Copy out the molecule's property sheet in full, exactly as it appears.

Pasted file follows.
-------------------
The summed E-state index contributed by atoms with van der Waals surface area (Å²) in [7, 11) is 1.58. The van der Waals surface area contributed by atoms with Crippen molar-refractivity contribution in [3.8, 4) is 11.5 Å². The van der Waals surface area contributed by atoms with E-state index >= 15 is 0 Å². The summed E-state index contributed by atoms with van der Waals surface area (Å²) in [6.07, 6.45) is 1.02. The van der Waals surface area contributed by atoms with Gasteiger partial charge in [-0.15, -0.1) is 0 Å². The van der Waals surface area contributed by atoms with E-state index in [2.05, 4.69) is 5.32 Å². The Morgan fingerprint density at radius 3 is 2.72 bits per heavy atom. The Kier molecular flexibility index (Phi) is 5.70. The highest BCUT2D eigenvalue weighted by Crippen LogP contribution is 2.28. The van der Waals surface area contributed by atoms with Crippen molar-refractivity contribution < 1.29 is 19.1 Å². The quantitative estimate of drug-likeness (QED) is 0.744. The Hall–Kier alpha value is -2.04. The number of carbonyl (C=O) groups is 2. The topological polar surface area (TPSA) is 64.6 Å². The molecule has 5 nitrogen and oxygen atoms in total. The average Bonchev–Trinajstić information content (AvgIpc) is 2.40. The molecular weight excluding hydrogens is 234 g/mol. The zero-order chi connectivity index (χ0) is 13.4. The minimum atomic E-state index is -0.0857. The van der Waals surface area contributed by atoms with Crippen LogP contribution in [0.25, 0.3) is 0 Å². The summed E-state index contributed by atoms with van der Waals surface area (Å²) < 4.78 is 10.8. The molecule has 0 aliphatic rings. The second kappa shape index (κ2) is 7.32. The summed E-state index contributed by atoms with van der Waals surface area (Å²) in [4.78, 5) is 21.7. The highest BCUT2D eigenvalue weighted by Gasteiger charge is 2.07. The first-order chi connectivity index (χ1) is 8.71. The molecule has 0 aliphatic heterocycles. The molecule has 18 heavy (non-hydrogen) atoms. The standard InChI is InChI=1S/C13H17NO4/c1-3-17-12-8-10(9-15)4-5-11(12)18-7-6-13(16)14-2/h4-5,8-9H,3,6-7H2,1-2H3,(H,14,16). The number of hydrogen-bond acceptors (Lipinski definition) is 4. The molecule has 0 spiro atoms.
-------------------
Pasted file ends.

The summed E-state index contributed by atoms with van der Waals surface area (Å²) in [7, 11) is 1.58. The van der Waals surface area contributed by atoms with Crippen molar-refractivity contribution in [3.8, 4) is 11.5 Å². The van der Waals surface area contributed by atoms with E-state index >= 15 is 0 Å². The summed E-state index contributed by atoms with van der Waals surface area (Å²) in [6.07, 6.45) is 1.02. The van der Waals surface area contributed by atoms with Gasteiger partial charge in [-0.15, -0.1) is 0 Å². The van der Waals surface area contributed by atoms with E-state index in [2.05, 4.69) is 5.32 Å². The Morgan fingerprint density at radius 3 is 2.72 bits per heavy atom. The Kier molecular flexibility index (Phi) is 5.70. The highest BCUT2D eigenvalue weighted by Crippen LogP contribution is 2.28. The van der Waals surface area contributed by atoms with Crippen molar-refractivity contribution < 1.29 is 19.1 Å². The quantitative estimate of drug-likeness (QED) is 0.744. The Hall–Kier alpha value is -2.04. The number of carbonyl (C=O) groups is 2. The topological polar surface area (TPSA) is 64.6 Å². The molecule has 5 nitrogen and oxygen atoms in total. The average Bonchev–Trinajstić information content (AvgIpc) is 2.40. The molecular weight excluding hydrogens is 234 g/mol. The zero-order chi connectivity index (χ0) is 13.4. The minimum atomic E-state index is -0.0857. The van der Waals surface area contributed by atoms with Crippen LogP contribution in [0.25, 0.3) is 0 Å². The summed E-state index contributed by atoms with van der Waals surface area (Å²) < 4.78 is 10.8. The molecule has 0 aliphatic rings. The second kappa shape index (κ2) is 7.32. The summed E-state index contributed by atoms with van der Waals surface area (Å²) in [4.78, 5) is 21.7. The highest BCUT2D eigenvalue weighted by Gasteiger charge is 2.07. The first-order chi connectivity index (χ1) is 8.71. The molecule has 0 aliphatic heterocycles. The molecule has 18 heavy (non-hydrogen) atoms. The standard InChI is InChI=1S/C13H17NO4/c1-3-17-12-8-10(9-15)4-5-11(12)18-7-6-13(16)14-2/h4-5,8-9H,3,6-7H2,1-2H3,(H,14,16). The number of hydrogen-bond acceptors (Lipinski definition) is 4. The molecule has 0 spiro atoms.